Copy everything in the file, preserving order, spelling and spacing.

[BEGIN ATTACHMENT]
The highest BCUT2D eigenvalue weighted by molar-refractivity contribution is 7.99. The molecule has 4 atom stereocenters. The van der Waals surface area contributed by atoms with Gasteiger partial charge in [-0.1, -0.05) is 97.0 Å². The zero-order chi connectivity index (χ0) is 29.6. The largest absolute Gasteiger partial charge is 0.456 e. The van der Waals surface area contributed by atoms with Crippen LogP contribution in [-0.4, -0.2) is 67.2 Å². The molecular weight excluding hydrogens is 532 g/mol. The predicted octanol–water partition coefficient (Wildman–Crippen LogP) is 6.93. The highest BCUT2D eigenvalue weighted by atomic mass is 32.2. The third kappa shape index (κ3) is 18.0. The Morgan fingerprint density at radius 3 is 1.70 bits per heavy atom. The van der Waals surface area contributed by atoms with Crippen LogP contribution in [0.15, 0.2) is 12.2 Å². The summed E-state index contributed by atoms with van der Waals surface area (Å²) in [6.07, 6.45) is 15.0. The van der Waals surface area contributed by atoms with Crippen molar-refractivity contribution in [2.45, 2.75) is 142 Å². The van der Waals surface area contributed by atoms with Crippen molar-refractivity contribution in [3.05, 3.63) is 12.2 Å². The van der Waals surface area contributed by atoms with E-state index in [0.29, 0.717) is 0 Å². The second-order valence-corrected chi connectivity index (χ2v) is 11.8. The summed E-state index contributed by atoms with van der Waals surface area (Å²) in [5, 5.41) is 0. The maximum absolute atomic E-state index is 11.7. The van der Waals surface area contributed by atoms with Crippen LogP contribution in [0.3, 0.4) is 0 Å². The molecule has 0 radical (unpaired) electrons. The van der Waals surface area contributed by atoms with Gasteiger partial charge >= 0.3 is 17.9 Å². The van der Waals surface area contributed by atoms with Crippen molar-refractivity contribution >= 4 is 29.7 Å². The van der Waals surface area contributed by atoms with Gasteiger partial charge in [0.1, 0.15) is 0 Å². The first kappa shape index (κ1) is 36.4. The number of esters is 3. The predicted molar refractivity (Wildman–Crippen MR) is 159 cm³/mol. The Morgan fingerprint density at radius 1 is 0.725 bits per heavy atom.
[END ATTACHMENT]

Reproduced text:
The highest BCUT2D eigenvalue weighted by molar-refractivity contribution is 7.99. The molecule has 4 atom stereocenters. The van der Waals surface area contributed by atoms with Gasteiger partial charge in [-0.1, -0.05) is 97.0 Å². The zero-order chi connectivity index (χ0) is 29.6. The largest absolute Gasteiger partial charge is 0.456 e. The van der Waals surface area contributed by atoms with Crippen LogP contribution in [-0.4, -0.2) is 67.2 Å². The molecular weight excluding hydrogens is 532 g/mol. The predicted octanol–water partition coefficient (Wildman–Crippen LogP) is 6.93. The highest BCUT2D eigenvalue weighted by atomic mass is 32.2. The third kappa shape index (κ3) is 18.0. The Morgan fingerprint density at radius 3 is 1.70 bits per heavy atom. The van der Waals surface area contributed by atoms with Crippen LogP contribution in [0.15, 0.2) is 12.2 Å². The summed E-state index contributed by atoms with van der Waals surface area (Å²) in [6.07, 6.45) is 15.0. The van der Waals surface area contributed by atoms with Crippen molar-refractivity contribution in [2.45, 2.75) is 142 Å². The van der Waals surface area contributed by atoms with Crippen molar-refractivity contribution in [3.05, 3.63) is 12.2 Å². The van der Waals surface area contributed by atoms with E-state index in [0.29, 0.717) is 0 Å². The second-order valence-corrected chi connectivity index (χ2v) is 11.8. The summed E-state index contributed by atoms with van der Waals surface area (Å²) in [5, 5.41) is 0. The maximum absolute atomic E-state index is 11.7. The van der Waals surface area contributed by atoms with Crippen LogP contribution in [0.3, 0.4) is 0 Å². The molecule has 0 radical (unpaired) electrons. The van der Waals surface area contributed by atoms with Gasteiger partial charge >= 0.3 is 17.9 Å². The van der Waals surface area contributed by atoms with Crippen molar-refractivity contribution >= 4 is 29.7 Å². The van der Waals surface area contributed by atoms with Gasteiger partial charge in [0.1, 0.15) is 0 Å². The first kappa shape index (κ1) is 36.4. The number of esters is 3. The predicted molar refractivity (Wildman–Crippen MR) is 159 cm³/mol. The Morgan fingerprint density at radius 1 is 0.725 bits per heavy atom.